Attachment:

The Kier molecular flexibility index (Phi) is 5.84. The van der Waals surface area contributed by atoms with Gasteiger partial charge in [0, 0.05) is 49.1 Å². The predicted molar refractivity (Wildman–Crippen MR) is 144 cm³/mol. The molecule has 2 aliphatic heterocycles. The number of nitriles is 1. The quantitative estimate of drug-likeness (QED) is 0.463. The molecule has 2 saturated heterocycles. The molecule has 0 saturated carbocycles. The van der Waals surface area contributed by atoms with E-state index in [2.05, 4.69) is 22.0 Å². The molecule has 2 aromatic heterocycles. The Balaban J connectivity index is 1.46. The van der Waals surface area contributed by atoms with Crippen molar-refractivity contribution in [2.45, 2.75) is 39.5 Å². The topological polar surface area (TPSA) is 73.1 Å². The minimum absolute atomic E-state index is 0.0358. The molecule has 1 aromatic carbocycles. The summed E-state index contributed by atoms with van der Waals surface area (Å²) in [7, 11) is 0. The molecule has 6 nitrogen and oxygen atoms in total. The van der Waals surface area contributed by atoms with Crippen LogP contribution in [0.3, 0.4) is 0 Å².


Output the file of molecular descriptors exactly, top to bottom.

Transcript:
The Kier molecular flexibility index (Phi) is 5.84. The van der Waals surface area contributed by atoms with Gasteiger partial charge in [0, 0.05) is 49.1 Å². The predicted molar refractivity (Wildman–Crippen MR) is 144 cm³/mol. The molecule has 2 aliphatic heterocycles. The number of nitriles is 1. The quantitative estimate of drug-likeness (QED) is 0.463. The molecule has 2 saturated heterocycles. The molecule has 0 saturated carbocycles. The van der Waals surface area contributed by atoms with E-state index in [2.05, 4.69) is 22.0 Å². The molecule has 2 aromatic heterocycles. The Balaban J connectivity index is 1.46. The van der Waals surface area contributed by atoms with Crippen molar-refractivity contribution in [2.45, 2.75) is 39.5 Å². The topological polar surface area (TPSA) is 73.1 Å². The minimum absolute atomic E-state index is 0.0358. The molecule has 1 aromatic carbocycles. The summed E-state index contributed by atoms with van der Waals surface area (Å²) in [7, 11) is 0. The molecule has 6 nitrogen and oxygen atoms in total. The van der Waals surface area contributed by atoms with Crippen LogP contribution in [0.3, 0.4) is 0 Å².